Sinningia tuberosa

  1. Blooming from the tuber
  2. Plant habits
  3. Feature table
  4. External link
  5. Publication and etymology

This picture was taken by Dave Zaitlin, of his own plant.

tuberosa: flowers
 
tuberosa: tuber

Blooming from the tuber

This informative picture, taken by Karyn Cichocki, of her own plant, shows the flowerstalks and petioles growing directly from the tuber.

One might expect that this species would be closely related to another sinningia species which blooms directly from the tuber, namely Sinningia defoliata.  Such is not the case, however, as they are in different clades.  S. tuberosa is in the Sinningia clade, grouped around S. speciosa, while S. defoliata is in the Corytholoma clade, a group of mostly tall and/or sticky-leaved species.



 

Plant Habits

tuberosa: leaf

The plant in this picture looks like it could be Sinningia defoliata -- but it isn't.  For one thing, the leaf is not sticky like defoliata's.  The second difference can be seen in the picture below, which shows the base and tuber top of the plant in the picture to the left. Clearly visible is the ordinary-looking stem and its side shoot.

tuberosa: base

There is one way in which this species differs from the other "unifoliate" sinningias, including S. defoliata, S. helionana, and S. sp. "Pancas".  The seedlings of those three species look very different from the mature plant and show no signs of "unifoliate" behavior.  S. tuberosa has its characteristic growth pattern from the beginning, with unifoliate stems arising directly from the tuber.

(That is my recollection anyway.  If one of my plants would ever bloom, I could set some seed and observe the seedlings from the beginning.) [Written April 2017.]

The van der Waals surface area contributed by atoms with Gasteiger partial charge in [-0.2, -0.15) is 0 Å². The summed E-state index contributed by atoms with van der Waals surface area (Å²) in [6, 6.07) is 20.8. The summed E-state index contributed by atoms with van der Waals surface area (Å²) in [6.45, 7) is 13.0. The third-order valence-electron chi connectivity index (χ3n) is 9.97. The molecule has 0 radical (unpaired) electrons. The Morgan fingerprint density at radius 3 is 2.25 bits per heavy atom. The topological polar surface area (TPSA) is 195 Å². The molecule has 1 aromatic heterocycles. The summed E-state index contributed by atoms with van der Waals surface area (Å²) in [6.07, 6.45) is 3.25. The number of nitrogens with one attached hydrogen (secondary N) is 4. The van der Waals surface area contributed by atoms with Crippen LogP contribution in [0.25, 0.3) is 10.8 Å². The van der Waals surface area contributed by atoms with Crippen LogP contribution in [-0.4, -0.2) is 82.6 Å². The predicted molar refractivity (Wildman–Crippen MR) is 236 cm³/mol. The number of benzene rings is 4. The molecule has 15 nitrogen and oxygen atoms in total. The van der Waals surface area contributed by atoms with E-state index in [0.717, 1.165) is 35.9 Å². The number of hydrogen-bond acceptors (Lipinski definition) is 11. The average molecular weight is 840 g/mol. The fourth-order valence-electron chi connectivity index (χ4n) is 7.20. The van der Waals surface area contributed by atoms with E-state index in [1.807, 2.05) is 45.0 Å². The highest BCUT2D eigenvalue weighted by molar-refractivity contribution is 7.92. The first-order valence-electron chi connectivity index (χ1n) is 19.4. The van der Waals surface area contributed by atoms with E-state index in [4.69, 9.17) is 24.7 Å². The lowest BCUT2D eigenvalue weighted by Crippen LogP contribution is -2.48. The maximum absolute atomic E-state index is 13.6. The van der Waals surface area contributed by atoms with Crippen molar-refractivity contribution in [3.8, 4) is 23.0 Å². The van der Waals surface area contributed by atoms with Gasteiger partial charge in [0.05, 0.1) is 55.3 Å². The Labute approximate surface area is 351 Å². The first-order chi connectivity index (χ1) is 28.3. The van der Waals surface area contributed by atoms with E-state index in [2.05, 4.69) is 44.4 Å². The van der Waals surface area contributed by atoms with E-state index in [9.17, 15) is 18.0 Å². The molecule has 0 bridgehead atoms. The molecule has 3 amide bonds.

tuberosa: leaf

This plant looks more like a regular sinningia, with multiple leaves. However, the leaves are attached directly to the tuber, through petiole-like stems.

tuberosa: plant

This plant looks more like a regular sinningia, but with much smaller leaves than the one above.

These three plants were all grown from the same batch of seed, sown in 2009.  The photographs were taken in 2016 and 2017.

None of these plants has bloomed.


Feature table for Sinningia tuberosa

Plant Description

Growth No stem
Habit Rosette-like
Leaves Petiole from tuber (judging by Sinningia defoliata and Sinningia helioana ("Santa Teresa"), which also have leaves which appear to grow directly from the tuber but which actually have petiole-like stems, the leaves of S. tuberosa probably are borne on very short petiole-like stems).
Dormancy  

Flowering

Inflorescence Flowers from tuber
Season Summer
Flower Red, tubular

Horticultural aspects

Hardiness  

Botany

Taxonomic group By itself in the Sinningia clade.



External Link

See Mauro Peixoto's Brazilian Plants site for a page about S. tuberosa.

Publication

As Gesnera tuberosa by Martius, in 1829.
As Sinningia tuberosa by H.E. Moore, in 1973.

Etymology: From Latin tuber ("swelling").